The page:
The Jumpstart Our Business Startups (JOBS) Act, passed into law in the US in April, has revitalized the practice known as a Form 10 filing. This type of public floatation is considered more efficient and less risky than a traditional initial public offering (IPO), and though it existed before the JOBS Act, there has been heightened interest in the process since the legislation passed. “The JOBS Act put into the public consciousness that it's important to find new ways to do IPOs,” says William Hicks, a partner in the New York office of the law firm Mintz Levin, and that has led to a renewed focus on Form 10, adding, “It could become the new normal for” for emerging growth companies.
“Using the Form 10 process for going public “could become the new normal.””
In a Form 10 fundraising, a company prepares a prospectus document to go public, but raises money through a private placement before filing the prospectus. Because the private placement is predicated on also going public—and therefore eventually having a publicly traded stock—the process broadens the investor base for the private placement by allowing the participation of so-called 'crossover' investors who would normally invest only in public companies that have greater liquidity than those in the biotech sector.
A key characteristic of the Form 10 process is that the company decides when its stock begins trading, as opposed to a traditional IPO, where a company goes through a filing and disclosure process, gains momentum and then prices its shares at the end—when perhaps the climate for the deal has changed. “People are using Form 10 as part of a conscious de-risk strategy,” says Hicks. “If the market's not good, with a traditional IPO you can have a horrible deal and not get what you thought you were going to get. With this process, you raise the money first, then you go public.” (Though, much like with a shelf offering for public companies, firms are not required to sell shares on the open market.)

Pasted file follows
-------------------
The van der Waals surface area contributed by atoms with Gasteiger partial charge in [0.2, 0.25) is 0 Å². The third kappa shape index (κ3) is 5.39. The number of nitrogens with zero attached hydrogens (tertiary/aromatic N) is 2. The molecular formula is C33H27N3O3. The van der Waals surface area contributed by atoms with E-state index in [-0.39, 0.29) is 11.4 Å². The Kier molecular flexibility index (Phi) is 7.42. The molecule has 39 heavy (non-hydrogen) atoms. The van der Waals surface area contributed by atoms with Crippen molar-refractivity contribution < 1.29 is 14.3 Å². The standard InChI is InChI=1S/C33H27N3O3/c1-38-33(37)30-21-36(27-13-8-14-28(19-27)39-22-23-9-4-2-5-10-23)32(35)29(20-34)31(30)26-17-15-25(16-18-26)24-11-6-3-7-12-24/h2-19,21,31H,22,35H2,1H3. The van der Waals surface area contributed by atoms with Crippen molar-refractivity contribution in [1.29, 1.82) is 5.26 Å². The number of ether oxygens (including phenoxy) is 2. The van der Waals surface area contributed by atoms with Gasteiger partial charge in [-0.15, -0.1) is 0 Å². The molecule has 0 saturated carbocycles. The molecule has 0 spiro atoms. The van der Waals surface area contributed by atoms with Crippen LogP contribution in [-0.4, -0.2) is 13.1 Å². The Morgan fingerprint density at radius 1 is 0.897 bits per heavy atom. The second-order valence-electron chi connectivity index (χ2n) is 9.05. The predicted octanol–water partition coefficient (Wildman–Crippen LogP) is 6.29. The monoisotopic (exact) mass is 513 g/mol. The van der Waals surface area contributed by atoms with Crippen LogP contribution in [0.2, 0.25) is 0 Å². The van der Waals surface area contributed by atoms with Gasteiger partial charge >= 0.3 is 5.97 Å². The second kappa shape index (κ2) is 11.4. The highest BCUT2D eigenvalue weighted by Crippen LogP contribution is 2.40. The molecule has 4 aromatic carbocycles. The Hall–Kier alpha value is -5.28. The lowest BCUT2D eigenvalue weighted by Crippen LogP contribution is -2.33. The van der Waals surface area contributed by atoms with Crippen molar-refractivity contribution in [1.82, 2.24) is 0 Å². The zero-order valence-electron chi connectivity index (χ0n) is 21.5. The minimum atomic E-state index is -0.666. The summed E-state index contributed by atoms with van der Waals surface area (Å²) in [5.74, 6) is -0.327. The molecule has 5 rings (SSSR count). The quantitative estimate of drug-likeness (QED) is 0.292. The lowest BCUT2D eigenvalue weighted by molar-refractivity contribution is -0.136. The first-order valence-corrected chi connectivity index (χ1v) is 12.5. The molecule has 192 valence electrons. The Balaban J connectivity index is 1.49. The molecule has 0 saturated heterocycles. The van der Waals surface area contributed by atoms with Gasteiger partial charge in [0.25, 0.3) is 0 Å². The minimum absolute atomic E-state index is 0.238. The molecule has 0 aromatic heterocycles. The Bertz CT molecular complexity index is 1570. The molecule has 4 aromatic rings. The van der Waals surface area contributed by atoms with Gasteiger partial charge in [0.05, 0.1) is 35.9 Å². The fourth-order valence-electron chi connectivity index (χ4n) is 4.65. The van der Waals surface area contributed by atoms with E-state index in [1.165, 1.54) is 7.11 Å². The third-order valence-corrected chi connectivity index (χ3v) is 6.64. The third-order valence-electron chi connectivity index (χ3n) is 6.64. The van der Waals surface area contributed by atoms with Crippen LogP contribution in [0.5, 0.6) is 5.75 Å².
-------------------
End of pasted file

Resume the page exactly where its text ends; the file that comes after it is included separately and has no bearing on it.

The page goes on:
Form 10 can also be used to create a public shell company into which a biotech firm can merge—a strategy used successfully by Los Angeles-based Cougar Biotechnology (now a division of Johnson & Johnson) in 2006. This is cleaner than a reverse merger with an existing company, which may carry the risk of litigation or other liabilities.
The strategy also may also give companies more leverage in acquisition discussions. “Now, the threshold for doing a traditional IPO is so high,” it isn't a viable exit option for investors and potential buyers know it, says Hicks. Ovascience, a fertility company in Cambridge, Massachusetts; KaloBios Pharmaceuticals, an antibody developer in San Francisco; and Fresh Medical Laboratories, a diagnostics company in Salt Lake City, Utah, are among the companies with recent Form 10 filings. If those and others are successful, Form 10 could provide a consistent, alternative exit path for investors, and help small biotechs put pressure on buyers in negotiations.
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Ratner, M. Biotechs opt for alternative floatation strategy. Nat Biotechnol 30, 814 (2012). https://doi.org/10.1038/nbt0912-814b